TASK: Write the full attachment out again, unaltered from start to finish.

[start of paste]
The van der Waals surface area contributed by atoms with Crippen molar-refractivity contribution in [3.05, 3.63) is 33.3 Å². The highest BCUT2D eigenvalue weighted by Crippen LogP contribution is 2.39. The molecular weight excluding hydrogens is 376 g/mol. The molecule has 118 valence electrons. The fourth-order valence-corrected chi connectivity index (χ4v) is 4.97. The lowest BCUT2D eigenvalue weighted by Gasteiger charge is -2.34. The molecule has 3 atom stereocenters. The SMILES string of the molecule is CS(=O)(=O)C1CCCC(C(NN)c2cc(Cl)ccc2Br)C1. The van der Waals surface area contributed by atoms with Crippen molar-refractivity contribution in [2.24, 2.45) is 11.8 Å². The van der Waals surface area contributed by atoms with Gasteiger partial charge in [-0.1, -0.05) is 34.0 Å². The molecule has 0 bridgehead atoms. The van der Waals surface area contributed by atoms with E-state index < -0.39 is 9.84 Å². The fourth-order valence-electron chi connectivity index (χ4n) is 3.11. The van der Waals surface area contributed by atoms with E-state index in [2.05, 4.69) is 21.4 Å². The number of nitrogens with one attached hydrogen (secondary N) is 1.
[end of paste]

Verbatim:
The van der Waals surface area contributed by atoms with Crippen molar-refractivity contribution in [3.05, 3.63) is 33.3 Å². The highest BCUT2D eigenvalue weighted by Crippen LogP contribution is 2.39. The molecular weight excluding hydrogens is 376 g/mol. The molecule has 118 valence electrons. The fourth-order valence-corrected chi connectivity index (χ4v) is 4.97. The lowest BCUT2D eigenvalue weighted by Gasteiger charge is -2.34. The molecule has 3 atom stereocenters. The SMILES string of the molecule is CS(=O)(=O)C1CCCC(C(NN)c2cc(Cl)ccc2Br)C1. The van der Waals surface area contributed by atoms with Crippen molar-refractivity contribution in [2.24, 2.45) is 11.8 Å². The van der Waals surface area contributed by atoms with Gasteiger partial charge in [-0.1, -0.05) is 34.0 Å². The molecule has 0 bridgehead atoms. The van der Waals surface area contributed by atoms with E-state index < -0.39 is 9.84 Å². The fourth-order valence-electron chi connectivity index (χ4n) is 3.11. The van der Waals surface area contributed by atoms with E-state index in [2.05, 4.69) is 21.4 Å². The number of nitrogens with one attached hydrogen (secondary N) is 1.